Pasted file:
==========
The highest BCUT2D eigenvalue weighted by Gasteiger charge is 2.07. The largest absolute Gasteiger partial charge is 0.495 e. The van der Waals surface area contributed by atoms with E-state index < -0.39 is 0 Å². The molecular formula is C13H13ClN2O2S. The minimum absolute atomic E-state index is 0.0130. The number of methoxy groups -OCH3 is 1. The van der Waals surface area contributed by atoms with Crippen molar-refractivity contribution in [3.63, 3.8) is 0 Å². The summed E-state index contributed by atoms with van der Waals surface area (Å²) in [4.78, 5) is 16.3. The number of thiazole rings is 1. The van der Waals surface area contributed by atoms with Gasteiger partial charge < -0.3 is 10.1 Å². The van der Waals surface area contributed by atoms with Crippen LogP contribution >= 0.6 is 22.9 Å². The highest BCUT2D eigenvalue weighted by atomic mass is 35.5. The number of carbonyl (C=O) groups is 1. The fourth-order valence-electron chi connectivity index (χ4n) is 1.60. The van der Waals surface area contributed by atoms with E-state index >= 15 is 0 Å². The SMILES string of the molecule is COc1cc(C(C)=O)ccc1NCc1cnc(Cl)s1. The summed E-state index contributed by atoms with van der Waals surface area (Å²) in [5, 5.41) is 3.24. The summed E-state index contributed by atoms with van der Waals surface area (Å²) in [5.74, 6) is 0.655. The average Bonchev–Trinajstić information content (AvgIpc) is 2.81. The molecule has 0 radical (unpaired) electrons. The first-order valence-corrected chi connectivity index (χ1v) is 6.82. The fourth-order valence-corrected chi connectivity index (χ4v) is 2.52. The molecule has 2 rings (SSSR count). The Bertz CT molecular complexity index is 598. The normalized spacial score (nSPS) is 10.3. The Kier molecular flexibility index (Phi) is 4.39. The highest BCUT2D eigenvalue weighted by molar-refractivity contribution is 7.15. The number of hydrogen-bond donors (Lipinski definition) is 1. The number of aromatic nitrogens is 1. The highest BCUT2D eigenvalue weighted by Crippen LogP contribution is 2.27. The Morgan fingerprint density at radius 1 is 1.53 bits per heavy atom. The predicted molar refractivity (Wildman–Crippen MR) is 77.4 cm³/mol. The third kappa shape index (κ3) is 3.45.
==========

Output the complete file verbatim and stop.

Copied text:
The highest BCUT2D eigenvalue weighted by Gasteiger charge is 2.07. The largest absolute Gasteiger partial charge is 0.495 e. The van der Waals surface area contributed by atoms with E-state index < -0.39 is 0 Å². The molecular formula is C13H13ClN2O2S. The minimum absolute atomic E-state index is 0.0130. The number of methoxy groups -OCH3 is 1. The van der Waals surface area contributed by atoms with Crippen molar-refractivity contribution in [3.63, 3.8) is 0 Å². The summed E-state index contributed by atoms with van der Waals surface area (Å²) in [4.78, 5) is 16.3. The number of thiazole rings is 1. The van der Waals surface area contributed by atoms with Gasteiger partial charge < -0.3 is 10.1 Å². The van der Waals surface area contributed by atoms with Crippen LogP contribution >= 0.6 is 22.9 Å². The highest BCUT2D eigenvalue weighted by atomic mass is 35.5. The number of carbonyl (C=O) groups is 1. The fourth-order valence-electron chi connectivity index (χ4n) is 1.60. The van der Waals surface area contributed by atoms with E-state index >= 15 is 0 Å². The SMILES string of the molecule is COc1cc(C(C)=O)ccc1NCc1cnc(Cl)s1. The summed E-state index contributed by atoms with van der Waals surface area (Å²) in [5, 5.41) is 3.24. The summed E-state index contributed by atoms with van der Waals surface area (Å²) in [5.74, 6) is 0.655. The average Bonchev–Trinajstić information content (AvgIpc) is 2.81. The molecule has 0 radical (unpaired) electrons. The first-order valence-corrected chi connectivity index (χ1v) is 6.82. The fourth-order valence-corrected chi connectivity index (χ4v) is 2.52. The molecule has 2 rings (SSSR count). The Bertz CT molecular complexity index is 598. The normalized spacial score (nSPS) is 10.3. The Kier molecular flexibility index (Phi) is 4.39. The highest BCUT2D eigenvalue weighted by molar-refractivity contribution is 7.15. The number of hydrogen-bond donors (Lipinski definition) is 1. The number of aromatic nitrogens is 1. The highest BCUT2D eigenvalue weighted by Crippen LogP contribution is 2.27. The Morgan fingerprint density at radius 1 is 1.53 bits per heavy atom. The predicted molar refractivity (Wildman–Crippen MR) is 77.4 cm³/mol. The third kappa shape index (κ3) is 3.45.